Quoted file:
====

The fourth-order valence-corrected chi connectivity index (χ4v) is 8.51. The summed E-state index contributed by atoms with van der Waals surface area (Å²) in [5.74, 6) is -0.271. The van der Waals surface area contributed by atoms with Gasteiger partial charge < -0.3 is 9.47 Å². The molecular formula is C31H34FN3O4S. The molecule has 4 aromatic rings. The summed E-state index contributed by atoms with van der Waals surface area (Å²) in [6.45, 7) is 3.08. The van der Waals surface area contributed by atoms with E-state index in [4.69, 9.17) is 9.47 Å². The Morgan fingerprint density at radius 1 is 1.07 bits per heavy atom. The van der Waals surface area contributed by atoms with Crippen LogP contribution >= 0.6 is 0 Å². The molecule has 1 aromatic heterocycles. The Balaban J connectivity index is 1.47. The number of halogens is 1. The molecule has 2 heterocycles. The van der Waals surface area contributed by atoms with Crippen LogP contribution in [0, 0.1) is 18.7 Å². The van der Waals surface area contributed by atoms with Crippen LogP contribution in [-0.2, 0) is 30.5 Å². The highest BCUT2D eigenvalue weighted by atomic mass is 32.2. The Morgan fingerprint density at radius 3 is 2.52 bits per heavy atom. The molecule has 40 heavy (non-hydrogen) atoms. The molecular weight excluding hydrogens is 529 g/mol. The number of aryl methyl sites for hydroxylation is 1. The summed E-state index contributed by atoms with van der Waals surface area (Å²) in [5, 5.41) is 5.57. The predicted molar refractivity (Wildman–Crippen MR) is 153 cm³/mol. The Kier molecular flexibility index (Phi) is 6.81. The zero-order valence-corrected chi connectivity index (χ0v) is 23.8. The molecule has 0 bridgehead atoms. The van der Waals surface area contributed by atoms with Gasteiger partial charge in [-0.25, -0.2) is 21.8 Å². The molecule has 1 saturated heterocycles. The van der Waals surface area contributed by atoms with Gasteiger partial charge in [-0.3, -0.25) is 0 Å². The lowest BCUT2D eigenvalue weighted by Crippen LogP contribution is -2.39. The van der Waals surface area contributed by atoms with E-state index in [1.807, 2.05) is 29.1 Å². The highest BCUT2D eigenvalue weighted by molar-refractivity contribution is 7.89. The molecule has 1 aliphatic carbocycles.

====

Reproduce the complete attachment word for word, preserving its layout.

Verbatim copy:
The fourth-order valence-corrected chi connectivity index (χ4v) is 8.51. The summed E-state index contributed by atoms with van der Waals surface area (Å²) in [5.74, 6) is -0.271. The van der Waals surface area contributed by atoms with Gasteiger partial charge < -0.3 is 9.47 Å². The molecular formula is C31H34FN3O4S. The molecule has 4 aromatic rings. The summed E-state index contributed by atoms with van der Waals surface area (Å²) in [6.45, 7) is 3.08. The van der Waals surface area contributed by atoms with E-state index in [4.69, 9.17) is 9.47 Å². The Morgan fingerprint density at radius 1 is 1.07 bits per heavy atom. The van der Waals surface area contributed by atoms with Crippen LogP contribution >= 0.6 is 0 Å². The molecule has 1 aromatic heterocycles. The Balaban J connectivity index is 1.47. The number of halogens is 1. The molecule has 2 heterocycles. The van der Waals surface area contributed by atoms with Crippen LogP contribution in [0, 0.1) is 18.7 Å². The van der Waals surface area contributed by atoms with Crippen LogP contribution in [-0.2, 0) is 30.5 Å². The highest BCUT2D eigenvalue weighted by atomic mass is 32.2. The Morgan fingerprint density at radius 3 is 2.52 bits per heavy atom. The molecule has 40 heavy (non-hydrogen) atoms. The molecular weight excluding hydrogens is 529 g/mol. The number of aryl methyl sites for hydroxylation is 1. The summed E-state index contributed by atoms with van der Waals surface area (Å²) in [5, 5.41) is 5.57. The predicted molar refractivity (Wildman–Crippen MR) is 153 cm³/mol. The Kier molecular flexibility index (Phi) is 6.81. The zero-order valence-corrected chi connectivity index (χ0v) is 23.8. The molecule has 0 bridgehead atoms. The van der Waals surface area contributed by atoms with Gasteiger partial charge in [-0.25, -0.2) is 21.8 Å². The molecule has 1 saturated heterocycles. The van der Waals surface area contributed by atoms with Gasteiger partial charge in [-0.3, -0.25) is 0 Å². The lowest BCUT2D eigenvalue weighted by Crippen LogP contribution is -2.39. The van der Waals surface area contributed by atoms with E-state index in [1.807, 2.05) is 29.1 Å². The highest BCUT2D eigenvalue weighted by molar-refractivity contribution is 7.89. The molecule has 1 aliphatic carbocycles.